Results

Strain construction and validation

Deletion of the pyk gene (1428 bp) was obtained by allelic replacement with a shortened DNA fragment containing only the two flanking regions, but not the coding sequence of the gene. The resulting excision of the whole nucleotide sequence of pyk was verified by PCR analysis. Using a site specific primer set of forward and reverse primer (Table 1), the obtained DNA fragment was shortened by about 1500 bp when genomic DNA of lysCfbr Δpyk was used as template instead of genomic DNA of the reference strain C. glutamicum ATCC 13032.
Table 1

Site-specific forward (pyk-F) and reverse (pyk-R) primer sequences used for verification of deletion of the pyk gene encoding pyruvate kinase in C. glutamicum by PCR.

Primer direction

Primer sequence

Forward

pyk-F: 5'-GATCC TCGAG CTCTA CTGAG CTGGT TTAT -3'

Reverse

pyk-R: 5'-GATCG GATCC CGGTC AACAT AGAGC TCA -3'

Pyruvate kinase activity

C. glutamicum lysCfbr Δpyk revealed complete absence of in vitro pyruvate kinase activity (< 0.6 mU mg-1), whereas the parent strain C. glutamicum lysCfbr showed a strong specific activity of 1099 mU mg-1 for this enzyme. PCR analysis and in vitro measurement of enzyme activity in crude cell extracts ensured the deletion of the pyk gene and further demonstrated that there is no remaining pyruvate kinase like activity in C. glutamicum lysCfbr Δpyk. In the deletion strain, direct conversion of PEP into pyruvate thus is restricted to glucose uptake by the PTS.

Influence of pyruvate kinase deletion on growth and production characteristics

To investigate quantitative physiological effects of the pyruvate kinase deletion, lysine producing C. glutamicum lysCfbr and its pyruvate kinase-deficient derivative C. glutamicum lysCfbr Δpyk were grown in batch culture (Figure 1A–D). While both strains exhibited relatively similar growth characteristics, e.g. concerning specific growth rate, specific glucose uptake rate or biomass yield, yield and specific rate of lysine production appeared to be slightly lower in C. glutamicum lysCfbr Δpyk (Table 2, 3). Moreover, lack of pyruvate kinase activity resulted in the formation of the overflow metabolites dihydroxyacetone (DHA) and glycerol whereas these compounds were not produced by the parent strain. Trehalose formation was slightly reduced. No significant difference was observed concerning the secretion of lactate which, however, was formed only in very low amount. Major kinetic and stoichiometric parameters, including specific growth rate or yield for biomass, lysine and by-products remained constant throughout the cultivation (Figure 1A – D). This clearly shows that both strains were in metabolic steady-state. In this context, the dissolved oxygen level was above 20 % throughout the whole cultivation so that sufficient oxygen supply for the cells was ensured. The pH remained constant in a range of 7.0 ± 0.2.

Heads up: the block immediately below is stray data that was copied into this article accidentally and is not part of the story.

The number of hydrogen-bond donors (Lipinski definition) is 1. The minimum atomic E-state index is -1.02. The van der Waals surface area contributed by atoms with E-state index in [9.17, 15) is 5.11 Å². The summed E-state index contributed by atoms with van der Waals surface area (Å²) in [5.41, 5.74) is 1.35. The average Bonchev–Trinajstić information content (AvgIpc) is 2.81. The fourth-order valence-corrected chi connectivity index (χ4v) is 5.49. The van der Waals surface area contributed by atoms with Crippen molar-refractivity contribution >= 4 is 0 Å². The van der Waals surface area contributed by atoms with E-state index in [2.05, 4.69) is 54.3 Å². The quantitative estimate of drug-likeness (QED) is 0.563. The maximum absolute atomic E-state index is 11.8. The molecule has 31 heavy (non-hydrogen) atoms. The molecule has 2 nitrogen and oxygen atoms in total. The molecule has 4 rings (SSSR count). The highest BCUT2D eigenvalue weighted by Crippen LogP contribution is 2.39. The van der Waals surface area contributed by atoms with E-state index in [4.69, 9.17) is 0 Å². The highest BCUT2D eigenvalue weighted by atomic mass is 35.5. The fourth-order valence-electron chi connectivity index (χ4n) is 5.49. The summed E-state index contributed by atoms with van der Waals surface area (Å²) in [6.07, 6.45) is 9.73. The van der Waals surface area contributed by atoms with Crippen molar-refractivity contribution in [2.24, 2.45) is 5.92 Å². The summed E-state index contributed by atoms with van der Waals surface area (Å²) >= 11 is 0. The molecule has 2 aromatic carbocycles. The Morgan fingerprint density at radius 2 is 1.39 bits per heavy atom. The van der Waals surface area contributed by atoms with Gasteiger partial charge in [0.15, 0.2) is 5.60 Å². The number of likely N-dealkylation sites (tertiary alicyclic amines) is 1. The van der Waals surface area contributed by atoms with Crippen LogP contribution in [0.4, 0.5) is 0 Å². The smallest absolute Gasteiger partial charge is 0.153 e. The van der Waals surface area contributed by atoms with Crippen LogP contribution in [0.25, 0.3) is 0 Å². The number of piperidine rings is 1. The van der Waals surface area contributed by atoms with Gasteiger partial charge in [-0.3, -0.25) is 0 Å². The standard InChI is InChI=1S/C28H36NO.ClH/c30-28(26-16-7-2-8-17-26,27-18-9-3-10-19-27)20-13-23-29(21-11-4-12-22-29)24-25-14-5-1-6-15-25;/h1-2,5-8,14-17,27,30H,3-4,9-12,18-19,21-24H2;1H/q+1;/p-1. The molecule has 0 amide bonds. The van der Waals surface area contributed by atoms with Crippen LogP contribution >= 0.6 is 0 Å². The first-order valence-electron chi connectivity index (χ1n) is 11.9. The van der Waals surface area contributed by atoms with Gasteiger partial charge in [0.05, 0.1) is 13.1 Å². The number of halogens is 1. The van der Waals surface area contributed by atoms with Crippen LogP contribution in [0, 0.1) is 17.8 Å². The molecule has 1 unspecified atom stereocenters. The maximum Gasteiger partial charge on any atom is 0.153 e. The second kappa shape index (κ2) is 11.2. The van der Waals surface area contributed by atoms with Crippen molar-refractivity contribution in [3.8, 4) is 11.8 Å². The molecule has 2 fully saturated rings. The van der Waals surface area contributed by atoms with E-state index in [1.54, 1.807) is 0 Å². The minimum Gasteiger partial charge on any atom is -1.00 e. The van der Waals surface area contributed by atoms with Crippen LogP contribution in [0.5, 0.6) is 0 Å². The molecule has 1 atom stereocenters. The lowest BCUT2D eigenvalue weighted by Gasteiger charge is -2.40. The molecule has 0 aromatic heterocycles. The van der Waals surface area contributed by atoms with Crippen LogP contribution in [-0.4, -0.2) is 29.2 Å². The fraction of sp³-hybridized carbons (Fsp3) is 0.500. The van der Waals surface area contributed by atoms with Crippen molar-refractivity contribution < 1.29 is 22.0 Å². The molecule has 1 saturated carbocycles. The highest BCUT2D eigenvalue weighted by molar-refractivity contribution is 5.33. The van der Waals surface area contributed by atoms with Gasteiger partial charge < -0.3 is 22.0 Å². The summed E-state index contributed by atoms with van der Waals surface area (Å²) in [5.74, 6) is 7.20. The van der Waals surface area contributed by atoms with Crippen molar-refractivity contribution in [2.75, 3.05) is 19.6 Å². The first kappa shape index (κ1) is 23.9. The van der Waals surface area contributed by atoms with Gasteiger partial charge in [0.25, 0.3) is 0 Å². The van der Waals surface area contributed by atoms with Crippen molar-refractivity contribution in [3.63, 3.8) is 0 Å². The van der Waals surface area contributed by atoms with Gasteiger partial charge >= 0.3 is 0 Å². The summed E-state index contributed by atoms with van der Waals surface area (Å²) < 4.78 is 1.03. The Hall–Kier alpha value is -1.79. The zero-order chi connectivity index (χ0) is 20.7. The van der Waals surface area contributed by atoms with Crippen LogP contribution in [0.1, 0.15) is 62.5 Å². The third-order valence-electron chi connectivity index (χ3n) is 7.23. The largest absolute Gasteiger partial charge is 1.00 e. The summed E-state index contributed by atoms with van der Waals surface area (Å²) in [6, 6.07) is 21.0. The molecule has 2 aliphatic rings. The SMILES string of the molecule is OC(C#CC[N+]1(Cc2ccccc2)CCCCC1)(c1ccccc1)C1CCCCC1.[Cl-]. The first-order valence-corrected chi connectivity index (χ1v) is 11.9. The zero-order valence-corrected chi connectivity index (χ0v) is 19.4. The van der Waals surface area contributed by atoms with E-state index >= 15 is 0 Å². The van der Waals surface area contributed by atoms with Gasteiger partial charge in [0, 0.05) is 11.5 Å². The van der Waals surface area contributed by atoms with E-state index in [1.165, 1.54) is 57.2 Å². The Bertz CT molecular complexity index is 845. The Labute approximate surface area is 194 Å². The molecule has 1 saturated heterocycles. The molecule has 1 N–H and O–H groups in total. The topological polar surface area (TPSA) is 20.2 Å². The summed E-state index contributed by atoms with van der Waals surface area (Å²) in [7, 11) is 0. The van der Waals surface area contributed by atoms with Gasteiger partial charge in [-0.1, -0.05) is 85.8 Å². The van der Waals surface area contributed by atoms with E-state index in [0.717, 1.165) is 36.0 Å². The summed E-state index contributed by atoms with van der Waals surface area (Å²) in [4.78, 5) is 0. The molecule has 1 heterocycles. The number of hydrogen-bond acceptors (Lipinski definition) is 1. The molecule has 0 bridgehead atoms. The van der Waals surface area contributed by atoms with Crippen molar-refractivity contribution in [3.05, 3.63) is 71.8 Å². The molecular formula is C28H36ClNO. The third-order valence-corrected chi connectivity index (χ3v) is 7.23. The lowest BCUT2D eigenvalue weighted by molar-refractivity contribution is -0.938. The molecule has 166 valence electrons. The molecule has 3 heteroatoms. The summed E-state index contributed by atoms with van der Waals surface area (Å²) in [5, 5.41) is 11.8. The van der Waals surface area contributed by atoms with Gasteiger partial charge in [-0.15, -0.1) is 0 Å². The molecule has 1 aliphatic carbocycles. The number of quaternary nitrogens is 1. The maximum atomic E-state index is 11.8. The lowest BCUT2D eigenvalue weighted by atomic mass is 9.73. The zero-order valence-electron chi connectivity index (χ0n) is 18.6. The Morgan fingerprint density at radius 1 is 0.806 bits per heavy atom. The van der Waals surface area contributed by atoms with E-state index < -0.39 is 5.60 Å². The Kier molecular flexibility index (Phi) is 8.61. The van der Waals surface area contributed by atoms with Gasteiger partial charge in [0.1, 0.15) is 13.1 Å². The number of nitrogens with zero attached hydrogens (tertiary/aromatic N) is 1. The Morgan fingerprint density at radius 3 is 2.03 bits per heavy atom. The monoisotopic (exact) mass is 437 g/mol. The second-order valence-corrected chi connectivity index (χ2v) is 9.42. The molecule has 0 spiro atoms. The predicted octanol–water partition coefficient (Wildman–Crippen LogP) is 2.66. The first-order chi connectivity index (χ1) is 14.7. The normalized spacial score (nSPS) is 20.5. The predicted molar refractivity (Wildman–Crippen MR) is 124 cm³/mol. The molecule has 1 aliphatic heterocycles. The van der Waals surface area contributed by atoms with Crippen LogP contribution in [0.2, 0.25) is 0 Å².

Figure 1

Quantitative physiological characteristics of lysine producing C. glutamicum lysC fbr (A, B) and lysC fbr Δpyk (C, D) in batch culture on glucose. The linear correlation between growth, production of lysine and dihydroxyacetone (DHA) and consumption of glucose indicates metabolic steady-state during the cultivation.

Table 2

Growth and production stoichiometry of lysine producing C. glutamicum ATCC 13032 lysCfbr and lysCfbr Δpyk during batch cultivation on glucose.

Yield

lysCfbr

lysCfbr Δpyk

YX/Glc [g/mol]

82.1 ± 1.5

77.1 ± 0.2

YLys/Glc [mmol/mol]

82.0 ± 2.9

73.9 ± 0.9

YDHA/Glc [mmol/mol]

0.0 ± 0.0

20.8 ± 1.4

YGly/Glc [mmol/mol]

0.0 ± 0.0

6.2 ± 1.3

YTre/Glc [mmol/mol]

9.1 ± 0.4

2.9 ± 0.1

YLac/Glc [mmol/mol]

6.9 ± 0.6

7.5 ± 0.0

The data given are biomass yield (YX/S), lysine yield (YLys/S) and yields on by-products glycerol (YGly/S), dihydroxyacetone (YDHA/S), trehalose (YTre/S) and lactate (YLac/S). The yields were determined as slope of the linear fit between biomass or product formation, respectively, and substrate consumption (compare Figures 1A and 1C). The values given here represent the mean value from three parallel cultivation experiments with corresponding deviations.

Table 3

Growth and production kinetics of lysine producing C. glutamicum ATCC 13032 lysCfbr and lysCfbr Δpyk during batch cultivation on glucose.

Rates

lysCfbr

lysCfbr Δpyk

μ [1/h]

0.38 ± 0.00

0.35 ± 0.00

qGlc [mmol/g/h]

4.60 ± 0.08

4.50 ± 0.01

qLys [mmol/g/h]

0.38 ± 0.02

0.33 ± 0.00

The specific growth rate was estimated as slope from the semi logarithmic plot of cell concentration versus time (Figures 1B and D). The specific glucose uptake rate (qGlc) was calculated from the specific growth rate (μ) and the biomass yield (Table 2). The specific lysine production rate (qLys) was calculated from qGlc and the lysine yield (Table 2). The values given here represent the mean value from three parallel cultivation experiments with corresponding deviations.

Experimental design for metabolic flux analysis